Brooklyn Park couple fatally shot at home

Police say ex-city officer killed wife, then himself

August 16, 2002|By Julie Bykowicz | Julie Bykowicz,SUN STAFF

A 64-year-old former Baltimore police officer fatally shot his 46-year-old wife and then himself at the couple's Brooklyn Park home yesterday morning, Anne Arundel County police said.

Their 19-year-old daughter, who was in the home at the time, called 911 after she heard a gunshot and saw her father, Floyd Ray Lilly, with a .38-caliber Colt revolver, said county police spokesman Lt. Joseph E. Jordan.

The daughter and her fiance live at her parents' one-story Haile Avenue home near Brooklyn Park Middle School. Neither was injured, police said.

Police heard a gunshot as they arrived just after 9 a.m., Jordan said. When a special operations unit entered about 10:45 a.m., officers found Charlene Emma Lilly dead with gunshot wounds to her head and chest, and her husband dead with what appeared to be a self-inflicted gunshot wound to the head, Jordan said. Both bodies were in the kitchen, he said.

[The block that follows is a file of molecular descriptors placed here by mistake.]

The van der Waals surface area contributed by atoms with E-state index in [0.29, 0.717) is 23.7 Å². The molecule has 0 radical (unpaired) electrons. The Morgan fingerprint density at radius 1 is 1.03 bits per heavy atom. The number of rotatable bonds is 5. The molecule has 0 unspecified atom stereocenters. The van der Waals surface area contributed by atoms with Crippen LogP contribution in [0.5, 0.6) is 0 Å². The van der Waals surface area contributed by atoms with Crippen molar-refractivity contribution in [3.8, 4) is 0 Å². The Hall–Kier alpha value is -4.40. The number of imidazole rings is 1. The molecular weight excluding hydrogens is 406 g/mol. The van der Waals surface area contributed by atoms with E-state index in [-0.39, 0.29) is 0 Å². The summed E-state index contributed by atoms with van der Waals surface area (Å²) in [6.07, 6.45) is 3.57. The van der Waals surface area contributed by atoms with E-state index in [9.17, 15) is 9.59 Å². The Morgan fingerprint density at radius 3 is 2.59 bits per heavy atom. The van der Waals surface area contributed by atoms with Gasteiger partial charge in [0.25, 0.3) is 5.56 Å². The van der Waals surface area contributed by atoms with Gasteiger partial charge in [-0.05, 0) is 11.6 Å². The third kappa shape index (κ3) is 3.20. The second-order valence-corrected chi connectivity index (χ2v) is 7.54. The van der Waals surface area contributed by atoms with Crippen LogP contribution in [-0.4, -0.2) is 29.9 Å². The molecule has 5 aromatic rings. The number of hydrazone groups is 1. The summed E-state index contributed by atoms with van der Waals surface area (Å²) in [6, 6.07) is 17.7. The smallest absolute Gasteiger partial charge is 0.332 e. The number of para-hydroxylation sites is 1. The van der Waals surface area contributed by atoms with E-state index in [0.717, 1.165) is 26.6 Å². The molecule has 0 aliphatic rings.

A family that has known the Lillys for decades described the man everyone called "Ray" as an easygoing guy who was having trouble in his second marriage.

"I think he had had enough of her," said Dean Evans, 65, who lives nearby and said he met Ray Lilly when they were about 18 years old. He described his friend as "a neat freak" who smoked pipes and loved to work in his yard and walk his Rottweiler puppy.

Lilly joined the Baltimore police in August 1967 and retired in 1982. The department could not give a specific reason for his retirement, but neighbors said he left the force because he hurt his back. He had worked as a security guard since his retirement.

His first wife, Doris, died of cancer more than 20 years ago, neighbors said. They had four children, three of whom live in Anne Arundel County, neighbors said. Ray and Charlene Lilly had a son and a daughter together. Neither would talk to reporters yesterday.

Charlene Lilly - neighbors called her "Char" - owned a hotdog stand for many years. Neighbors said she kept to herself, rarely speaking to anyone.

Police said the couple did not have a history of domestic violence, and court records show no protective orders against either Lilly.

Sandy Goodrich, 35, who lives two doors down from the Lillys, said she occasionally heard Ray and Charlene Lilly arguing but "they always kept it inside."

A second-degree assault charge was filed against Charlene Lilly this week.

Tracy Tabor, who worked with Ray Lilly at North Arundel Hospital, said in a criminal complaint that Charlene Lilly confronted her in the hospital parking lot Tuesday, repeatedly striking her and accusing her of breaking up the marriage.

The criminal complaint identifies Ray Lilly as a hospital security officer.

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